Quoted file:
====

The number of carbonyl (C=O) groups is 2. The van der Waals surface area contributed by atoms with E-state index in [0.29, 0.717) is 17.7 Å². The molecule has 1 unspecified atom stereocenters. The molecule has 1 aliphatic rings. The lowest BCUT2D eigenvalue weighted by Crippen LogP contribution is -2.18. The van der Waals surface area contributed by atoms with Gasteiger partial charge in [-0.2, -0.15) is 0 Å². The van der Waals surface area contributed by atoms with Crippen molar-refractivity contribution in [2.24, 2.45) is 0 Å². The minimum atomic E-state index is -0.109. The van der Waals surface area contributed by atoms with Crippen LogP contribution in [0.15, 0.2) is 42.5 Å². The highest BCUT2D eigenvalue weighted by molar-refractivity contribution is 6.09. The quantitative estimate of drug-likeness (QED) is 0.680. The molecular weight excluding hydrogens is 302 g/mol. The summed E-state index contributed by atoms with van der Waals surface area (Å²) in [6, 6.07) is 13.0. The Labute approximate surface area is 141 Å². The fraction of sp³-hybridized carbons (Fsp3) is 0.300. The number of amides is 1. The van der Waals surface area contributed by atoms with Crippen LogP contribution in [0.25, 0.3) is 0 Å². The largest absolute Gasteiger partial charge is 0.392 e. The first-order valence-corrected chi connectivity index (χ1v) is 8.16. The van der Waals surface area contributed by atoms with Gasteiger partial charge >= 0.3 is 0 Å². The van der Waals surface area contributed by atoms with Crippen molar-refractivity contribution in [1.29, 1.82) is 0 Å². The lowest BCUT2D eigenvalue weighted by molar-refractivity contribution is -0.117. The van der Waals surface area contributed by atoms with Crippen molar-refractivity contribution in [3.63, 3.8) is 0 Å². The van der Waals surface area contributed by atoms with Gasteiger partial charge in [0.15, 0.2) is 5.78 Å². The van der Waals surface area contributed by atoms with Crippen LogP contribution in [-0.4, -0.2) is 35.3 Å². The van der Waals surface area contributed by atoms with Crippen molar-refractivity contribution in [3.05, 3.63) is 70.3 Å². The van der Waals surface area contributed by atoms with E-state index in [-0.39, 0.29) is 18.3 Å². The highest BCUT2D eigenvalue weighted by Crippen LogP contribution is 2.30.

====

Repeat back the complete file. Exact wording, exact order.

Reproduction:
The number of carbonyl (C=O) groups is 2. The van der Waals surface area contributed by atoms with E-state index in [0.29, 0.717) is 17.7 Å². The molecule has 1 unspecified atom stereocenters. The molecule has 1 aliphatic rings. The lowest BCUT2D eigenvalue weighted by Crippen LogP contribution is -2.18. The van der Waals surface area contributed by atoms with Gasteiger partial charge in [-0.2, -0.15) is 0 Å². The van der Waals surface area contributed by atoms with Crippen molar-refractivity contribution in [2.24, 2.45) is 0 Å². The minimum atomic E-state index is -0.109. The van der Waals surface area contributed by atoms with Crippen LogP contribution in [0.15, 0.2) is 42.5 Å². The highest BCUT2D eigenvalue weighted by molar-refractivity contribution is 6.09. The quantitative estimate of drug-likeness (QED) is 0.680. The molecular weight excluding hydrogens is 302 g/mol. The summed E-state index contributed by atoms with van der Waals surface area (Å²) in [6, 6.07) is 13.0. The Labute approximate surface area is 141 Å². The fraction of sp³-hybridized carbons (Fsp3) is 0.300. The number of amides is 1. The van der Waals surface area contributed by atoms with Crippen LogP contribution in [0.25, 0.3) is 0 Å². The largest absolute Gasteiger partial charge is 0.392 e. The first-order valence-corrected chi connectivity index (χ1v) is 8.16. The van der Waals surface area contributed by atoms with Gasteiger partial charge >= 0.3 is 0 Å². The van der Waals surface area contributed by atoms with Crippen molar-refractivity contribution in [1.29, 1.82) is 0 Å². The lowest BCUT2D eigenvalue weighted by molar-refractivity contribution is -0.117. The van der Waals surface area contributed by atoms with Crippen molar-refractivity contribution in [3.63, 3.8) is 0 Å². The van der Waals surface area contributed by atoms with Gasteiger partial charge in [0.15, 0.2) is 5.78 Å². The van der Waals surface area contributed by atoms with Crippen LogP contribution in [-0.4, -0.2) is 35.3 Å². The van der Waals surface area contributed by atoms with Crippen molar-refractivity contribution in [3.05, 3.63) is 70.3 Å². The van der Waals surface area contributed by atoms with E-state index in [-0.39, 0.29) is 18.3 Å². The highest BCUT2D eigenvalue weighted by Crippen LogP contribution is 2.30.